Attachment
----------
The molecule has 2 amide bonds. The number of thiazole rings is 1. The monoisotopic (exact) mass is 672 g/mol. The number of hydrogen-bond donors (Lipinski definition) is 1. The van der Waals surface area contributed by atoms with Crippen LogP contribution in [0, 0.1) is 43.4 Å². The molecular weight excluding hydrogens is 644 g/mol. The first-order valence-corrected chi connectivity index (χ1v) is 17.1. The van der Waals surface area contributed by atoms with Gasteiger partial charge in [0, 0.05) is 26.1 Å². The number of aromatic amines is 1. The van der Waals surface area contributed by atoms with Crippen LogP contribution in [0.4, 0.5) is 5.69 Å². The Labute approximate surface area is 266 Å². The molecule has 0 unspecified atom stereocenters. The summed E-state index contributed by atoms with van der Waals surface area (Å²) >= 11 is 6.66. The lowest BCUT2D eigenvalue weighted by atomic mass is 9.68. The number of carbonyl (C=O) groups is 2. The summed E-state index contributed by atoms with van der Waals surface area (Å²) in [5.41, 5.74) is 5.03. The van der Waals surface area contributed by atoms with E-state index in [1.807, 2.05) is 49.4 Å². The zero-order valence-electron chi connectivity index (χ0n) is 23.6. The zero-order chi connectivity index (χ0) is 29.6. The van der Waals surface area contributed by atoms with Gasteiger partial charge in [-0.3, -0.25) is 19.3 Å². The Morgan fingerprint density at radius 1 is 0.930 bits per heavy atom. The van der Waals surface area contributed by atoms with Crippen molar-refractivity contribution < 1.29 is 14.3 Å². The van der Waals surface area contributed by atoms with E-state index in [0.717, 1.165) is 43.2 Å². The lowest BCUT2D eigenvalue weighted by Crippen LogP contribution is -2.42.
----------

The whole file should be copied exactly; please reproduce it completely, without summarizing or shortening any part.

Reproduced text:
The molecule has 2 amide bonds. The number of thiazole rings is 1. The monoisotopic (exact) mass is 672 g/mol. The number of hydrogen-bond donors (Lipinski definition) is 1. The van der Waals surface area contributed by atoms with Crippen LogP contribution in [0, 0.1) is 43.4 Å². The molecular weight excluding hydrogens is 644 g/mol. The first-order valence-corrected chi connectivity index (χ1v) is 17.1. The van der Waals surface area contributed by atoms with Gasteiger partial charge in [0, 0.05) is 26.1 Å². The number of aromatic amines is 1. The van der Waals surface area contributed by atoms with Crippen LogP contribution in [0.4, 0.5) is 5.69 Å². The Labute approximate surface area is 266 Å². The molecule has 0 unspecified atom stereocenters. The summed E-state index contributed by atoms with van der Waals surface area (Å²) >= 11 is 6.66. The lowest BCUT2D eigenvalue weighted by atomic mass is 9.68. The number of carbonyl (C=O) groups is 2. The summed E-state index contributed by atoms with van der Waals surface area (Å²) in [5.41, 5.74) is 5.03. The van der Waals surface area contributed by atoms with E-state index in [1.807, 2.05) is 49.4 Å². The zero-order valence-electron chi connectivity index (χ0n) is 23.6. The zero-order chi connectivity index (χ0) is 29.6. The van der Waals surface area contributed by atoms with Gasteiger partial charge in [-0.3, -0.25) is 19.3 Å². The Morgan fingerprint density at radius 1 is 0.930 bits per heavy atom. The van der Waals surface area contributed by atoms with Crippen molar-refractivity contribution < 1.29 is 14.3 Å². The van der Waals surface area contributed by atoms with E-state index in [0.717, 1.165) is 43.2 Å². The lowest BCUT2D eigenvalue weighted by Crippen LogP contribution is -2.42.